To evaluate the long-term progression of cerebral MRI abnormalities in patients with longstanding SLE, 30 patients (age 53.5 ± 11.3) underwent brain MRI at baseline (b-MRI) and after 19.4 ± 3.7 years of follow-up (fu-MRI). Two neuroradiologists visually analyzed the MRIs comparing: 1) white matter hyperintensities (WMHIs), 2) cerebral volume, and 3) parenchymal defects; these outcomes were also built in a modified MRI scoring system (mMSS) to estimate the cumulative parenchymal damage. The independent risk factors for accrual of MRI brain damage, as well as the association between MRI abnormalities and the development of new neuropsychiatric (NP) manifestations classified according to the 1999 ACR case definition were also analyzed. Twenty-three patients (76.7%) showed worsening of mMSS; 19 (63.3%) had increased number and volume of WMHIs, 8 (26.7%) had significant cerebral volume loss, and 6 (20%) showed new ischemic parenchymal lesions. Only 6 patients had normal MRI. Antimalarial agents (p=0.006; OR 0.08) were protective against worsening of WMHIs. High cumulative dose of corticosteroids (p=0.026; OR 8.8) and dyslipidemia (p=0.044; OR 10.1) were associated with increased mMSS and cerebral volume loss, respectively. Higher mMSS score at baseline was independently associated with worsening of WMHIs (p=0.001; OR 5.7) and development of new NP events (p=0.019; OR 2.0); higher load of deep WMHIs at b-MRI (p=0.018; OR 2.0) was independently associated with stroke risk. This study shows that MRI brain damage in SLE patients progresses independently from NP involvement as effect of potentially modifiable risk factors and it is associated with increased risk of new NP events.

Twenty-year brain magnetic resonance imaging follow-up study in Systemic Lupus Erythematosus: Factors associated with accrual of damage and central nervous system involvement

PIGA, MATTEO;CAULI, ALBERTO;MATHIEU, ALESSANDRO
2015

Abstract

To evaluate the long-term progression of cerebral MRI abnormalities in patients with longstanding SLE, 30 patients (age 53.5 ± 11.3) underwent brain MRI at baseline (b-MRI) and after 19.4 ± 3.7 years of follow-up (fu-MRI). Two neuroradiologists visually analyzed the MRIs comparing: 1) white matter hyperintensities (WMHIs), 2) cerebral volume, and 3) parenchymal defects; these outcomes were also built in a modified MRI scoring system (mMSS) to estimate the cumulative parenchymal damage. The independent risk factors for accrual of MRI brain damage, as well as the association between MRI abnormalities and the development of new neuropsychiatric (NP) manifestations classified according to the 1999 ACR case definition were also analyzed. Twenty-three patients (76.7%) showed worsening of mMSS; 19 (63.3%) had increased number and volume of WMHIs, 8 (26.7%) had significant cerebral volume loss, and 6 (20%) showed new ischemic parenchymal lesions. Only 6 patients had normal MRI. Antimalarial agents (p=0.006; OR 0.08) were protective against worsening of WMHIs. High cumulative dose of corticosteroids (p=0.026; OR 8.8) and dyslipidemia (p=0.044; OR 10.1) were associated with increased mMSS and cerebral volume loss, respectively. Higher mMSS score at baseline was independently associated with worsening of WMHIs (p=0.001; OR 5.7) and development of new NP events (p=0.019; OR 2.0); higher load of deep WMHIs at b-MRI (p=0.018; OR 2.0) was independently associated with stroke risk. This study shows that MRI brain damage in SLE patients progresses independently from NP involvement as effect of potentially modifiable risk factors and it is associated with increased risk of new NP events.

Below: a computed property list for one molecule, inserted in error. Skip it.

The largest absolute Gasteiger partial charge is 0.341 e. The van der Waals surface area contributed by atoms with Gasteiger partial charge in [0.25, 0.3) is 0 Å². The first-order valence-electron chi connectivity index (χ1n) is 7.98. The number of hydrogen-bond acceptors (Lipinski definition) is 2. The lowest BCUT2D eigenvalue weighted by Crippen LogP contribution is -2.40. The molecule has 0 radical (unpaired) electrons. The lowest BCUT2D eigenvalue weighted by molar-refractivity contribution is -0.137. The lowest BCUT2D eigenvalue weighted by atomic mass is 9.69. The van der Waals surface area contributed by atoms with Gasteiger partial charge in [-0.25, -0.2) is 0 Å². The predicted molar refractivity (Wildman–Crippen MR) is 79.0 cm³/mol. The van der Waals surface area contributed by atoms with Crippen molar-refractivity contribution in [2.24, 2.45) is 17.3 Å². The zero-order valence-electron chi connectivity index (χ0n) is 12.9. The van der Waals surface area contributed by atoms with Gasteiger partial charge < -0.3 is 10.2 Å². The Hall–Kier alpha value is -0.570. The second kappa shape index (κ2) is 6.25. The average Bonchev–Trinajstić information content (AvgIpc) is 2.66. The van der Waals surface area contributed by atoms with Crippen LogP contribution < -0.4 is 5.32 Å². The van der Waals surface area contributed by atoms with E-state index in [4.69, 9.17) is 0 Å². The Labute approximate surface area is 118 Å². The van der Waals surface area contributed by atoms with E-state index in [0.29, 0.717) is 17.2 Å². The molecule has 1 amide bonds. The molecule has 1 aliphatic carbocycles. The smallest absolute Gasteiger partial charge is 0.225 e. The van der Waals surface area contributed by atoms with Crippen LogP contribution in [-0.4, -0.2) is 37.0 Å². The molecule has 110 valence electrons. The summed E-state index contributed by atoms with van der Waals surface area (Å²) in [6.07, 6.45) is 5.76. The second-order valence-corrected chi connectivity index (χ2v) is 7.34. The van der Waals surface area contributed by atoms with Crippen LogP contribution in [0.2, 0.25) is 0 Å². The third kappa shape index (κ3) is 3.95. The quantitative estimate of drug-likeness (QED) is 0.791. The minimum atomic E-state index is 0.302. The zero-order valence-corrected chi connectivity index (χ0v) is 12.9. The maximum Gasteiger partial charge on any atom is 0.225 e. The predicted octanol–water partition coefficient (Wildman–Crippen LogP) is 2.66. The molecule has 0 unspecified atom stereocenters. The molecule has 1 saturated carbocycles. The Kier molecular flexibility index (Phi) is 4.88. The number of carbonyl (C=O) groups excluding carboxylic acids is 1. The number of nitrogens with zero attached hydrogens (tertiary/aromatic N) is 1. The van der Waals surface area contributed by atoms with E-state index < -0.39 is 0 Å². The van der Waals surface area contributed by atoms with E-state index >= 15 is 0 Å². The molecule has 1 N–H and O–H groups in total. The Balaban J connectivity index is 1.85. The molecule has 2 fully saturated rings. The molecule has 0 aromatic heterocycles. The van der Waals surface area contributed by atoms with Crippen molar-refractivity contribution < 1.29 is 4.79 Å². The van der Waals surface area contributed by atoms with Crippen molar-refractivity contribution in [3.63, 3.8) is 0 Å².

Brain; MRI; Neuropsychiatric SLE; SLE; Stroke; Brain; Central nervous system; Female; Follow-up studies; Humans; Lupus erythematosus, systemic; Magnetic resonance imaging; Male; Middle aged; Risk factors; Treatment outcome
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Utilizza questo identificativo per citare o creare un link a questo documento: http://hdl.handle.net/11584/117157
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